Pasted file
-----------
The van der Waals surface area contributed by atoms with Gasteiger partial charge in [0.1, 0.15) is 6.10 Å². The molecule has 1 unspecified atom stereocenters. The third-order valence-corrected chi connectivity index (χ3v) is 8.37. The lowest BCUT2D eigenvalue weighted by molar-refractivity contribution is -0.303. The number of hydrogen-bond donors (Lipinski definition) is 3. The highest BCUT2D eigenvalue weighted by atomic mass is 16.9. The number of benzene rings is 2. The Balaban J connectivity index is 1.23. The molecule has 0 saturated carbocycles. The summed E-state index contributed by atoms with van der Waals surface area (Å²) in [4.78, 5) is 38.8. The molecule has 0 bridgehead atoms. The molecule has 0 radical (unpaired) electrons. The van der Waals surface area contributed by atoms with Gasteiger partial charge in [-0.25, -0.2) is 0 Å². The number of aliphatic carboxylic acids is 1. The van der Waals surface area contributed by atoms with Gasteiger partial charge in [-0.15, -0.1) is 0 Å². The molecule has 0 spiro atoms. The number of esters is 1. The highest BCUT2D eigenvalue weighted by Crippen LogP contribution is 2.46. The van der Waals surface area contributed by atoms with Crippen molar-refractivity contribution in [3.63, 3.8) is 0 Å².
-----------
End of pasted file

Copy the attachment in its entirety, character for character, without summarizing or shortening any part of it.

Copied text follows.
The van der Waals surface area contributed by atoms with Gasteiger partial charge in [0.1, 0.15) is 6.10 Å². The molecule has 1 unspecified atom stereocenters. The third-order valence-corrected chi connectivity index (χ3v) is 8.37. The lowest BCUT2D eigenvalue weighted by molar-refractivity contribution is -0.303. The number of hydrogen-bond donors (Lipinski definition) is 3. The highest BCUT2D eigenvalue weighted by atomic mass is 16.9. The number of benzene rings is 2. The Balaban J connectivity index is 1.23. The molecule has 0 saturated carbocycles. The summed E-state index contributed by atoms with van der Waals surface area (Å²) in [4.78, 5) is 38.8. The molecule has 0 bridgehead atoms. The molecule has 0 radical (unpaired) electrons. The van der Waals surface area contributed by atoms with Gasteiger partial charge in [-0.25, -0.2) is 0 Å². The number of aliphatic carboxylic acids is 1. The van der Waals surface area contributed by atoms with Gasteiger partial charge in [-0.15, -0.1) is 0 Å². The molecule has 0 spiro atoms. The number of esters is 1. The highest BCUT2D eigenvalue weighted by Crippen LogP contribution is 2.46. The van der Waals surface area contributed by atoms with Crippen molar-refractivity contribution in [3.63, 3.8) is 0 Å².